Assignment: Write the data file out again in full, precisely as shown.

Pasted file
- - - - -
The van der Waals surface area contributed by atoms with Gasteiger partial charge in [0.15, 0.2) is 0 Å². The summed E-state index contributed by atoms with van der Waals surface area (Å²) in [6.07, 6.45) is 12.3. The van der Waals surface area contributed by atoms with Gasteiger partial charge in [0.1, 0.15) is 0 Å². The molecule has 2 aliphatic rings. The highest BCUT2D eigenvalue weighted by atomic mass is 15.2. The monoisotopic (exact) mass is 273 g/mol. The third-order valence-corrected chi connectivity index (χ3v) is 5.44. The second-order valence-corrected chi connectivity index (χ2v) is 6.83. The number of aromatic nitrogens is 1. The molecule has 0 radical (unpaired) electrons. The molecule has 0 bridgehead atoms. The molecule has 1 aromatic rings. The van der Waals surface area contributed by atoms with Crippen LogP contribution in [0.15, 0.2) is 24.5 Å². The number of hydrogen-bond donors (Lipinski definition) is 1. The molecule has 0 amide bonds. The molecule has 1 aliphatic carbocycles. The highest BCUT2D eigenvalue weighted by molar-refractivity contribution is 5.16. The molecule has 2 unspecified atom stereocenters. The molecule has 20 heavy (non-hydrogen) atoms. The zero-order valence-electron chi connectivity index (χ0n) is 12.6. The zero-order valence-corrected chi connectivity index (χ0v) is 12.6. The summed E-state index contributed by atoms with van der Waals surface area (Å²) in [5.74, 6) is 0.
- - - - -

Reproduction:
The van der Waals surface area contributed by atoms with Gasteiger partial charge in [0.15, 0.2) is 0 Å². The summed E-state index contributed by atoms with van der Waals surface area (Å²) in [6.07, 6.45) is 12.3. The van der Waals surface area contributed by atoms with Gasteiger partial charge in [0.1, 0.15) is 0 Å². The molecule has 2 aliphatic rings. The highest BCUT2D eigenvalue weighted by atomic mass is 15.2. The monoisotopic (exact) mass is 273 g/mol. The third-order valence-corrected chi connectivity index (χ3v) is 5.44. The second-order valence-corrected chi connectivity index (χ2v) is 6.83. The number of aromatic nitrogens is 1. The molecule has 0 radical (unpaired) electrons. The molecule has 0 bridgehead atoms. The molecule has 1 aromatic rings. The van der Waals surface area contributed by atoms with Crippen LogP contribution in [0.15, 0.2) is 24.5 Å². The number of hydrogen-bond donors (Lipinski definition) is 1. The molecule has 0 amide bonds. The molecule has 1 aliphatic carbocycles. The highest BCUT2D eigenvalue weighted by molar-refractivity contribution is 5.16. The molecule has 2 unspecified atom stereocenters. The molecule has 20 heavy (non-hydrogen) atoms. The zero-order valence-electron chi connectivity index (χ0n) is 12.6. The zero-order valence-corrected chi connectivity index (χ0v) is 12.6. The summed E-state index contributed by atoms with van der Waals surface area (Å²) in [5.74, 6) is 0.